In 2001, Ron Jeffries proposed a “three Cs” mnemonic for user stories: Card, Conversation, Confirmation. I think this is a great way of talking about them.
First, let’s talk about the card. The original term card refers to a physical index card or sticky note and these can be preferable for collocated teams, but the card can also be a record in an Agile Lifecycle Management tool such as JIRA, Rally, or VersionOne. The card isn’t intended to capture all of the information about the work, but rather it acts as a token for conversation and collaboration. Here’s what one of those might look like:
The most essential part of a user story is the title. There are a few different common approaches, such as:
- As a [user or persona], I can [goal to be accomplished], so that [value they derive from successful goal accomplishment]
- Some individuals suggest putting the value first: “In order to [benefit] as a [user or persona], I want [goal to be accomplished].”
It’s best to take the time to work with your user experience and marketing teams to develop robust user personas that you can refer to in your user stories.
If you are tempted to make a system or developer the user—unless the feature in question is an internal developer tool—there’s good odds that the user story in question isn’t delivering value to the end users who are paying your salaries.
In most cases, the user story title will be insufficient to begin development. Most teams will also write “Acceptance criteria” or “Conditions of Satisfaction” to accompany the user story. This is often a bulleted list of functional tests or requirements that are checked to see if the user story will meet the user’s expectations (“doing the right thing”). You can also include any non-functional requirements that are specific to this story, such as unusual security requirements.
Some teams like to write acceptance criteria using the “Gherkin format:” Given / When / Then. I invite you to inspect this format and see if it’s helpful to your team.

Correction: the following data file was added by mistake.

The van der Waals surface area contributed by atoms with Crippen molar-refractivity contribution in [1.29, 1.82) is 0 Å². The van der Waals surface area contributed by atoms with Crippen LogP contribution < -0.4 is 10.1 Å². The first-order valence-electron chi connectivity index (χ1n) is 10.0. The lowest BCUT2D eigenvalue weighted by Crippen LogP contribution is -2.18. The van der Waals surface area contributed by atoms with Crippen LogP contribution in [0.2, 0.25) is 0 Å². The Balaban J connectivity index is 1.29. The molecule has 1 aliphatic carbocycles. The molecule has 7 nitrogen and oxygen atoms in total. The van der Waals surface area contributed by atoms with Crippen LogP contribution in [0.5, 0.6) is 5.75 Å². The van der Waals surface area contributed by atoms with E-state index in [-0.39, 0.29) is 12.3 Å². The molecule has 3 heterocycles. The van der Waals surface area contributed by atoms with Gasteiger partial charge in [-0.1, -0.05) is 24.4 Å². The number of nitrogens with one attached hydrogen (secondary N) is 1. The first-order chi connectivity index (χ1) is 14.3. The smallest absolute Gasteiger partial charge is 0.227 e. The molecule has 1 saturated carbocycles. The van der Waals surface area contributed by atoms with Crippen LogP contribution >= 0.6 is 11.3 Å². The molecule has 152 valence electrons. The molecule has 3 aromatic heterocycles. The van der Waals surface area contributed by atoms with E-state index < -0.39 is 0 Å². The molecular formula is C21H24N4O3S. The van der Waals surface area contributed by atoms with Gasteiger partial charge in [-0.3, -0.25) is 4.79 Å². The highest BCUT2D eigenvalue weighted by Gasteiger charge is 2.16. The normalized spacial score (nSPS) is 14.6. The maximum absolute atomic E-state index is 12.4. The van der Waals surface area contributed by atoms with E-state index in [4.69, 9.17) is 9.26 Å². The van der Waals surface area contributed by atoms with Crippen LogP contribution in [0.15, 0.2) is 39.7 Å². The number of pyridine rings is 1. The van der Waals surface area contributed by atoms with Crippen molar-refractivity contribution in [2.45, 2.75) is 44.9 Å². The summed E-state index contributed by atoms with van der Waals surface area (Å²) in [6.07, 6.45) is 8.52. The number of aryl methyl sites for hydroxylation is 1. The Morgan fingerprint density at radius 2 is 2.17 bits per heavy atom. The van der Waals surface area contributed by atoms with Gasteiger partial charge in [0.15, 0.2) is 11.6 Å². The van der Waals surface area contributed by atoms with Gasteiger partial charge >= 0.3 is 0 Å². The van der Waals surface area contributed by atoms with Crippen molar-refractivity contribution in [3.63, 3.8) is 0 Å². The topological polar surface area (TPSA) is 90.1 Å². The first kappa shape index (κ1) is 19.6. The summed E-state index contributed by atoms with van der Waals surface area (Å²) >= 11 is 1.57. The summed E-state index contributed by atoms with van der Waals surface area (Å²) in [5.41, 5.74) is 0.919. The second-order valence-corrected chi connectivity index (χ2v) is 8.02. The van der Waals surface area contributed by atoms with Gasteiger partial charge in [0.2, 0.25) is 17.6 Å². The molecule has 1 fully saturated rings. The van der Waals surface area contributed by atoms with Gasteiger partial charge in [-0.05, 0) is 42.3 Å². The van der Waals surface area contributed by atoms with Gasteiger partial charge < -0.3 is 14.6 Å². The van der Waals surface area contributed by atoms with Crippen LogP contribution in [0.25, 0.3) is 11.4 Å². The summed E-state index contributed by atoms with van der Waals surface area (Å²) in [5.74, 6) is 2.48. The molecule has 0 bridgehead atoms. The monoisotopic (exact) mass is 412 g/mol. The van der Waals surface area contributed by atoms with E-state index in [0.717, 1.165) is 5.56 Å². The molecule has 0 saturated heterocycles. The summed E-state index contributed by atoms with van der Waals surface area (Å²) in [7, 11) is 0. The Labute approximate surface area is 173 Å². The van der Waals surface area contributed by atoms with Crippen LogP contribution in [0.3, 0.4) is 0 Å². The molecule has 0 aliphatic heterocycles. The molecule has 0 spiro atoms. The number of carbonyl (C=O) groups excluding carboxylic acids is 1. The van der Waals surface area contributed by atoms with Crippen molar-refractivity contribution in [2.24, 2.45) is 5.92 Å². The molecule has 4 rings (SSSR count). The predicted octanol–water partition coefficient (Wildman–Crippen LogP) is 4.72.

Once the team has had a chance to discuss and refine the user story, they can provide a story point estimate for the user story which is added to the card.
Other items that teams occasionally track on cards are:
- Any known dependencies that this user story is blocked by or blocks
- Any due date that the team has agreed to try to meet (this should be unusual)
- Any useful notes, diagrams, history, or context
- What this user story explicitly does not address
Although not explicitly spelled out for every user story, the Definition of “Done” is incorporated by reference. These are the criteria that should be met for every backlog item and usually speaks to non-functional requirements such as quality, reliability, and security. This is also referred to “doing the thing right.”
Next, let’s talk about the conversation. This is where user stories really support the third Agile value: “Customer collaboration over contract negotiation.” In the old days, a product owner or analyst would sit down with a stakeholder and come up with a long list of “the system shall” requirements. They’ll then briefly review these with a technical lead before “tossing it over the wall” to the development team to faithfully execute. There’s an expectation that the requirements will be fully defined, and the development team will follow them carefully. User stories are different. Although the product owner is responsible for the development team having clearly-defined success criteria, developers are essential to their creation. In fact, we may have multiple conversations about the user story over its lifetime: at release planning, backlog refinement, sprint planning, daily scrum, and the sprint review. I tell product owner that they should never expect user stories to make it through a thoughtful review by their development teams unchanged.
Here’s an example. Suppose the user story is “As a skier, I’d like a hot cup of coffee, so that I can warm up on a cold day.” Seems innocuous enough, right? So the product owner brings it to the development team during Backlog Refinement. Well, how hot is hot? Perhaps one of the developers knows that caffeinated drinks actually make people feel less warm. This is why it’s so important to state the value you are trying to derive from your feature: your team may know of a better way to realize that value! By having this conversation, we might update the user story to refer to decaf coffee or herbal tea and add an acceptance criteria that the beverage be served at 125–155 degrees Fahrenheit.
The confirmation is that final set of acceptance criteria that emerge when the product owner and development team have had a conversation about the user story card. The development team confirms that the story has been done by running through the acceptance criteria—either manually or with automated tests—and demonstrating to the customer or product owner that they have all been met. All that remains to validate is that the user story also meets the definition of done, and then it can be marked as Accepted or Confirmed by the product owner.
Now you know what a user story is. What’s an epic? This is really quite simple: an epic is simply a user story that is too large to be done by the team in one sprint. It shares all other characteristics, so if you keep this simple definition in mind you’ll be well served.